Prime Minister Theresa May and union bosses were stunned when the US Department of Commerce (DoC) decided to impose a tariff on nearly 220 per cent on imports on a new model passenger jet made by Bombardier after Boeing complained the company had been given unfair state aid from the UK and Canada.
The ruling marked a setback to Mrs May’s hopes of a swift UK-US trade deal after Britain leaves the European Union.
The Prime Minister appealed directly to Mr Trump to take intervene in the dispute.
She said she was “bitterly disappointed” with the DoC decision and said Boeing’s long-term partnership with the UK Government was being “undermined by this behaviour”.
Canadian multinational Bombardier is one of Northern Ireland’s biggest employers and the DoC impose tariff has left 14,000 jobs at risk.
Mrs May said: “We are very clear about the importance of Bombardier and the importance of those jobs in Northern Ireland and we will be doing everything we can to ensure that we can see those jobs being guaranteed in future.”
The UK Government said the ruling “could jeopardise” future Ministry of Defence contracts for its aircrafts such as Apache helicopters.
Sir Michael Fallon, the Defence Secretary, echoed Mrs May comments.
He said: “This is not the kind of behaviour we expect from a long-term partner.
“We have contracts in place with Boeing for new maritime patrol aircraft and for Apache attack helicopters and they will also be bidding for other defence work and this kind of behaviour clearly could jeopardise our future relationship with Boeing.”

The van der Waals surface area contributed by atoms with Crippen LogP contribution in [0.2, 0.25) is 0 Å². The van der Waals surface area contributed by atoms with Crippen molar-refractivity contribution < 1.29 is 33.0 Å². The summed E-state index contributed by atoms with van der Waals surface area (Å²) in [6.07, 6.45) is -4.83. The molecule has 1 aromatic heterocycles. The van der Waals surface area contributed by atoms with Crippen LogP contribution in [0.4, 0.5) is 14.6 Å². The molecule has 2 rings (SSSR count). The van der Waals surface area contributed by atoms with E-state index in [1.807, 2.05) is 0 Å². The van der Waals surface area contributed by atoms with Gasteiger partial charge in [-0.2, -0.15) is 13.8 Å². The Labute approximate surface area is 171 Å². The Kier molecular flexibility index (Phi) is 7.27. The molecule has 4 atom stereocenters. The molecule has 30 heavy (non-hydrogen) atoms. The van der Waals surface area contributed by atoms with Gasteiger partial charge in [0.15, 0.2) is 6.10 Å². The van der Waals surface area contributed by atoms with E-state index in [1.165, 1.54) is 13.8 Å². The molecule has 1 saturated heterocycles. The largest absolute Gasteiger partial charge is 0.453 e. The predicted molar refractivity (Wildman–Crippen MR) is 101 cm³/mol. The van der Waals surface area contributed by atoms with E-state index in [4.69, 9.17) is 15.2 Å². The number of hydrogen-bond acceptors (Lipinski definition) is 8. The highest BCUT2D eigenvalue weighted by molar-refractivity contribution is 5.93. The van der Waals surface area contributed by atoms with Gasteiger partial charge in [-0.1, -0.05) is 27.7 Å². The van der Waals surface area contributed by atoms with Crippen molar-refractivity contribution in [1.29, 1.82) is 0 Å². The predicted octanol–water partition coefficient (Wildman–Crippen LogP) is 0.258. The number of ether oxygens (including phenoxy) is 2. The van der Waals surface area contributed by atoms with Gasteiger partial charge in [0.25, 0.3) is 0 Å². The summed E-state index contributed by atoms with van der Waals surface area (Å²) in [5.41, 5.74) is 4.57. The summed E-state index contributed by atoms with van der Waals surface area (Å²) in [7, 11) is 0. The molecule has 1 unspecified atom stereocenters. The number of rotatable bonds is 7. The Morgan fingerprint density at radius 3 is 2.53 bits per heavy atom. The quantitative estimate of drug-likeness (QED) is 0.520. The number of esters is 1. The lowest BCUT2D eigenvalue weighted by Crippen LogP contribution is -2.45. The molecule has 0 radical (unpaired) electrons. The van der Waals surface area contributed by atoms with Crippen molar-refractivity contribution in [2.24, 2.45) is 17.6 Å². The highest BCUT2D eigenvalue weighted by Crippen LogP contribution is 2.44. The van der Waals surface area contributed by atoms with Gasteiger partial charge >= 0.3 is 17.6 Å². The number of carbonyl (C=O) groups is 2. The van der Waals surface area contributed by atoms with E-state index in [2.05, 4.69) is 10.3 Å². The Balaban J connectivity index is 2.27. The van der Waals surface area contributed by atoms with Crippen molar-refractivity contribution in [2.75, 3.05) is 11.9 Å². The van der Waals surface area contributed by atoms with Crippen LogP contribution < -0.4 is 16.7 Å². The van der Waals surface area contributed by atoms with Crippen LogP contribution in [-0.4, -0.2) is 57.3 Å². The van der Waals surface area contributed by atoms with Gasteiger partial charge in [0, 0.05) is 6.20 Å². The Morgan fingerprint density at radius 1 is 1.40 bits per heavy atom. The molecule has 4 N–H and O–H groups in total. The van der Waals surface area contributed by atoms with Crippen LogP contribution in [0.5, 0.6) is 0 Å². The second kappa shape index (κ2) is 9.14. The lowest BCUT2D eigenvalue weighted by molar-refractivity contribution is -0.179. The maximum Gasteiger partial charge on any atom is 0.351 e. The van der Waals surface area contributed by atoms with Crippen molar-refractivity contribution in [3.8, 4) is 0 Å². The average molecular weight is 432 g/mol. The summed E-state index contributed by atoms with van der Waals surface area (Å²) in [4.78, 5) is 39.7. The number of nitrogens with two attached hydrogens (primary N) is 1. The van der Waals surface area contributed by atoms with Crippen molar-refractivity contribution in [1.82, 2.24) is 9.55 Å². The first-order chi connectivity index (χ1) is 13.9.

The Ministry of Defence said: “Boeing’s position in this case is unjustified and not what we expect of a long-term partner to the UK.
“Whilst this will not affect our existing programmes, these actions could undermine our future relationship and programmes.”
Mrs May ordered ministers to “engage intensively” with Boeing, the US administration and others to try to resolve the situation.
Allie Renison, head of EU and trade policy for the Institute of Directors told the Telegraph the dispute could be a “take of things to come” when Britain takes back responsibility for trade relations once it leaves the bloc.
She said: “It’s a little unhelpful news at the moment given the US is meant to be our first port of call for trade.
“After Brexit we’ll have to make decisions and be the subject of decisions including from the US on tariffs and we’d have to work out how we’d respond.”
Foreign Secretary Boris Johnson said: “I hope that it can be resolved speedily and obviously we’re very disappointed by the result.
“We will be looking at what we can do to ensure free and fair trade to make sure thatBombardier gets a fair crack of the whip.”
Meanwhile, Bombardier said it would fight the “absurd” ruling.
But unions warned the DoC decision was “unlikely” to be overturned by Mr Trump – who has been clear in his aim to fiercely protect jobs in the US.
Russ Murdoch, the GMB union’s national officer, said the ruling was a “hammer bloc” to Belfast and risked sending shock waves through Northern Ireland’s economy.
He said: “Theresa May has been asleep at the wheel when she could and should have been fighting to protect these workers. It’s high time she woke up.”